Provincial Assembly member, Manish Suman said that while the male representatives have challenges too, one cannot ignore that women have additional challenges due to their responsibilities at home. They don’t get concession in their household responsibilities even though they have the same responsibilities as male representatives.

Work of Judicial Committee affected

One of the main responsibilities of the deputy mayor is leading the Judicial Committee, which involves dealing with social issues in their constituencies. However, the Judicial Committee has been badly affected by Covid-19. Evidence suggests increase in domestic violence. However, the Deputy mayor can’t meet the victims. They are still trying to support people. Salma Khatoon said she has been handling cases over the phone. Sometimes she has to meet in person. Even though she advises people to come in a small group, sometimes 20 people turn up, which increases the risks.

In addition to similar challenges faced by local representatives, Sadhana Jha added that not everything is possible via phone or internet because access to internet is difficult in rural areas. The increased responsibilities, due to this global pandemic, have exposed the local representatives to a higher risk. Provincial Assembly member, Manju Yadav, said that people in the villages are still not aware about physical distancing or even Covid-19. Manish Suman added that the idea of physical distancing or even washing hands so regularly is usually taken negatively in the villages and there is a chance of offending people if you tell them to do so.

Men in quarantine, women suffer at home

The local representatives pointed out that there are more men in quarantine but there are also women with their breastfeeding babies. Women representatives have been very active in supporting these women. In a male dominated society like Nepal where men are the breadwinners and women are the caretakers, when men are quarantined, all responsibilities fall on women’s shoulders. Deputy Mayor of Gaur, Kiran Thakur, said women come with their concerns to the women representatives. Women who have their relatives stuck at the border request the women representatives to help. As women representatives, Thakur feels that she should listen to their concerns and help them. However, the lack of resources means a lot of stress for her. Despite the challenges, women representatives said they are doing what they can to support women and advocating with their colleagues, Provincial and Federal governments for more support for women.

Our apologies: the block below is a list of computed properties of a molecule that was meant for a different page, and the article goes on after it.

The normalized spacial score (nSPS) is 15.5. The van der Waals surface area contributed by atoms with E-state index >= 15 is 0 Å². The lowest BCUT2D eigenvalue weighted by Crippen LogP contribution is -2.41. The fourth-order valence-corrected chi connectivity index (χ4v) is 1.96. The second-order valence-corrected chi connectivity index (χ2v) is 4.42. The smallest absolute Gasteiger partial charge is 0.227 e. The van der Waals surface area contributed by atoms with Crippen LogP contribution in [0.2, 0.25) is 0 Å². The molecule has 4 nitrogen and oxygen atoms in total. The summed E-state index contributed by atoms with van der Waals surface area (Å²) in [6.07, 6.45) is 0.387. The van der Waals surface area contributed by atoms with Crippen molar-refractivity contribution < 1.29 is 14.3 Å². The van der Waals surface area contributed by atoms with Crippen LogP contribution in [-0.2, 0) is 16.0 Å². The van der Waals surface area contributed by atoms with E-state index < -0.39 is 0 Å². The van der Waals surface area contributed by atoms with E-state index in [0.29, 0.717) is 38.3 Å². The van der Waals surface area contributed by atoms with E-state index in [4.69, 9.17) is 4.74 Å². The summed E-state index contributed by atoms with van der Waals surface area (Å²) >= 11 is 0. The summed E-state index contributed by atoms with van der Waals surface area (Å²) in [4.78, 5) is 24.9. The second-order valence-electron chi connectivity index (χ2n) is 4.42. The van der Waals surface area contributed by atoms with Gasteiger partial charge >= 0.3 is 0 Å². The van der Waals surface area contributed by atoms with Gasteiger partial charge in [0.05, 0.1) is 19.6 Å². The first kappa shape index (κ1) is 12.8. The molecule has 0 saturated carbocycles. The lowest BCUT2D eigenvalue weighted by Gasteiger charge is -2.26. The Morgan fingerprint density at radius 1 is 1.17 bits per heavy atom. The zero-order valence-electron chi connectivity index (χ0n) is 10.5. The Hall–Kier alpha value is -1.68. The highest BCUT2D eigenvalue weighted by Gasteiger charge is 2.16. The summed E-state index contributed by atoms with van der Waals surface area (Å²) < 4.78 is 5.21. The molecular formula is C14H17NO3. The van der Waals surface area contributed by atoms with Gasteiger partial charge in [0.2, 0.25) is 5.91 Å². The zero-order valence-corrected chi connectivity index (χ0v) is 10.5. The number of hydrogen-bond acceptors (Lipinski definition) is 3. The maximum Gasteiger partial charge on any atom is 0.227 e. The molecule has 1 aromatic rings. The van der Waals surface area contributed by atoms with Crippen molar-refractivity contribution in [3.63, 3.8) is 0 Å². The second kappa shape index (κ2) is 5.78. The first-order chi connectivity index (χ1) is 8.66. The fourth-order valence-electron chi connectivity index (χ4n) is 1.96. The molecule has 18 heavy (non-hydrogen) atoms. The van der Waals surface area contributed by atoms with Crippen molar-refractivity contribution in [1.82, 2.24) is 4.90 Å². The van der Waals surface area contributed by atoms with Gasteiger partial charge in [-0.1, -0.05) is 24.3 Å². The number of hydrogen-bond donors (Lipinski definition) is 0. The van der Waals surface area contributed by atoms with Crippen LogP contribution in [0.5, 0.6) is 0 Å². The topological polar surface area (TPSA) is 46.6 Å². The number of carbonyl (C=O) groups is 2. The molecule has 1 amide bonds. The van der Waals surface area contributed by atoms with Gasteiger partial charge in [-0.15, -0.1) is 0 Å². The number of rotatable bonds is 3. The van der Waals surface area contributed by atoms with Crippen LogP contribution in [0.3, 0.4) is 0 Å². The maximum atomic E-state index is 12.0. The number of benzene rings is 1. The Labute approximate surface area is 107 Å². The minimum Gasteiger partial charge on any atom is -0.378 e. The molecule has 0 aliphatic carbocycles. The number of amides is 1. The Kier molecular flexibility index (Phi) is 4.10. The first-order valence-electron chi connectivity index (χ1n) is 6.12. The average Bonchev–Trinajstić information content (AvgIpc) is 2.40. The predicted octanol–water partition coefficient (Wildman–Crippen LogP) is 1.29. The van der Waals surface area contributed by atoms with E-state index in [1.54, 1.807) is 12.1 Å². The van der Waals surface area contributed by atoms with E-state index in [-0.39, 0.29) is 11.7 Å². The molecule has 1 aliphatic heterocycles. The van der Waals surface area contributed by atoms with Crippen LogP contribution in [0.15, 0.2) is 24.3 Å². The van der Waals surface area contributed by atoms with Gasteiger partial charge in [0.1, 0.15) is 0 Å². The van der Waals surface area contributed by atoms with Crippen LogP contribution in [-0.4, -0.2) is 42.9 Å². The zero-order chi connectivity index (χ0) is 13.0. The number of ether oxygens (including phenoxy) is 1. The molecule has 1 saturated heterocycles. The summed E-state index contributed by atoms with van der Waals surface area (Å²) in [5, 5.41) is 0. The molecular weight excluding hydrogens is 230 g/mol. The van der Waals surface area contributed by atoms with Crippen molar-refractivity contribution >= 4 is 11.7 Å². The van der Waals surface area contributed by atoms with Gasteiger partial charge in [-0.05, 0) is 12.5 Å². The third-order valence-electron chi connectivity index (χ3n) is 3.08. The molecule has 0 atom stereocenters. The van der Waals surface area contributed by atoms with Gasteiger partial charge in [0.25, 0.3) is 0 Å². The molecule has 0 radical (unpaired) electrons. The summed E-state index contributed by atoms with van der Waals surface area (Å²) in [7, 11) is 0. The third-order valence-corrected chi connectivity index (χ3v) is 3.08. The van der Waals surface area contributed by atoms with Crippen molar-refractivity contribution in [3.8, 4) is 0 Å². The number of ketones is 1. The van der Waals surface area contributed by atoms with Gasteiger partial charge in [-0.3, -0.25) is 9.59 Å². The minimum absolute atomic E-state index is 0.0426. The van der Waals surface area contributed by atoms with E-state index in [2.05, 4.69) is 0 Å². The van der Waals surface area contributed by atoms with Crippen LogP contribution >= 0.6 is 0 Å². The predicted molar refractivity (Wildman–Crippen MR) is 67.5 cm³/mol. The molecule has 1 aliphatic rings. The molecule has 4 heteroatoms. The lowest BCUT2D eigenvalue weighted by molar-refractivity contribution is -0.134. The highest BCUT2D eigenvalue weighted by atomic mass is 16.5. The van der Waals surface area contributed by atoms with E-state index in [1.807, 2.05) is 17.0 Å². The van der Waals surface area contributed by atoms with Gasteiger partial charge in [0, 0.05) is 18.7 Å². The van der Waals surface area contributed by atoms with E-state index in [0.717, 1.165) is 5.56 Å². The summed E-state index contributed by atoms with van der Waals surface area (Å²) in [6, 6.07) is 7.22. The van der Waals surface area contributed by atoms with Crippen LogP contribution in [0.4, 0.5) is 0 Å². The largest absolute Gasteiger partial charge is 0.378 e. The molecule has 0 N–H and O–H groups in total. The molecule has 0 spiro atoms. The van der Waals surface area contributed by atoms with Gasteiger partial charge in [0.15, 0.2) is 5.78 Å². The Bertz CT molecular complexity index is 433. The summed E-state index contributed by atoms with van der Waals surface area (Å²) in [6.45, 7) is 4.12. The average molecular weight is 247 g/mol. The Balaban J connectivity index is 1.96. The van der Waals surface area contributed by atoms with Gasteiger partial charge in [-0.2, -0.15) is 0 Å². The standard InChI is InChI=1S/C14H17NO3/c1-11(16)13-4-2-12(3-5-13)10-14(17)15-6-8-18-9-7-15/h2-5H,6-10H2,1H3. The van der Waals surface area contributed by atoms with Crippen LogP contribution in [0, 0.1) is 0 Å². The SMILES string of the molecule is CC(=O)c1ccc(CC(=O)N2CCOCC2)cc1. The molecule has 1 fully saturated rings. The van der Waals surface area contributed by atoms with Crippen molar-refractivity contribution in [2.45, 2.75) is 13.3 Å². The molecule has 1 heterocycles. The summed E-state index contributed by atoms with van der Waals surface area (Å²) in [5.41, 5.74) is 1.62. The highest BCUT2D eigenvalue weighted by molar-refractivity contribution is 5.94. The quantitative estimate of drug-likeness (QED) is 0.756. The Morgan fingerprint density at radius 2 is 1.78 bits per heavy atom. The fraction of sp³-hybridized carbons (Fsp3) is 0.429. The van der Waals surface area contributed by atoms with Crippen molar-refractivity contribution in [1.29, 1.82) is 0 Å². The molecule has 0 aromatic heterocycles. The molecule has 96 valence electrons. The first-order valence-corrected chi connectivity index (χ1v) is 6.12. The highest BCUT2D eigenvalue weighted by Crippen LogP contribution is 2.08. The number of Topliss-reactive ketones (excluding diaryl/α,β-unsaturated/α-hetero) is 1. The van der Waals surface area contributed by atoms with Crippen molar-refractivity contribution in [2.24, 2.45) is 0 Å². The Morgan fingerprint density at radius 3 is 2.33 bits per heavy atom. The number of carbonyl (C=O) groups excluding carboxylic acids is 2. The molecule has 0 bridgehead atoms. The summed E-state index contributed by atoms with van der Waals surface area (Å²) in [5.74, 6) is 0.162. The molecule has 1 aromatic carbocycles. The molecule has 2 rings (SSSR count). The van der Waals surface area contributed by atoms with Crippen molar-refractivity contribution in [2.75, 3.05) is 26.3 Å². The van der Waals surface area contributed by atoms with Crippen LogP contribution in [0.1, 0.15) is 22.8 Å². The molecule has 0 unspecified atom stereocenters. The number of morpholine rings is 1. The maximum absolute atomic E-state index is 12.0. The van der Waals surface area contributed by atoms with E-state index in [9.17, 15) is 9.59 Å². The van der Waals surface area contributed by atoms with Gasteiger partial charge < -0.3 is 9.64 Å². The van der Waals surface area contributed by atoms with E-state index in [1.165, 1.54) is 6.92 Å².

Relief Distribution and Women’s need

The women leaders also pointed out that the relief packages are handled by the Mayors and the Ward Chairpersons, who are mostly men, but the needs of women are not considered. Therefore, women come to them asking for help. They also said that women representatives are not consulted or informed before making any decisions on relief distribution. Nonetheless, they have to support people in their constituencies. Salma Khatoon said long before the directives from the Federal government, she suggested that the local government should provide nutritious food packages to pregnant women. However, her municipality ignored her proposal. She said the culture of ignoring and excluding women representatives has continued but they are navigating their own ways to fight against the exclusion.

All the panellists said that one of the main challenges to manage the current crisis is the lack of data. They said they don’t know how many people have entered Nepal via open border, which makes it difficult to manage the spread of the virus.  The panellists also raised other challenges, such as the lack of enough financial support from the federal government and the lack of coordination between the governments. They also said NGOs working in the region should divert their funding to support the people impacted by Covid-19.

Although Covid-19 has brought a lot of challenges to the women leaders at the local level, they think that this pandemic has also been an opportunity to work closely with the people in their constituencies. They have had the opportunity to prove themselves through their work, which has helped build trust with the local people. They have also learned to use Zoom. They have access to the outside world through Zoom and the outside world also has to them.

This webinar was livestreamed via Facebook. Please click here.

What Could Delay the Activation of an Early Warning System?

By Saqar ' M Al Zaabi, on 15 June 2020

This blog has been jointly written by Saqar Alzaabi and Salma Alzadjali, PhD students at the IRDR, UCL.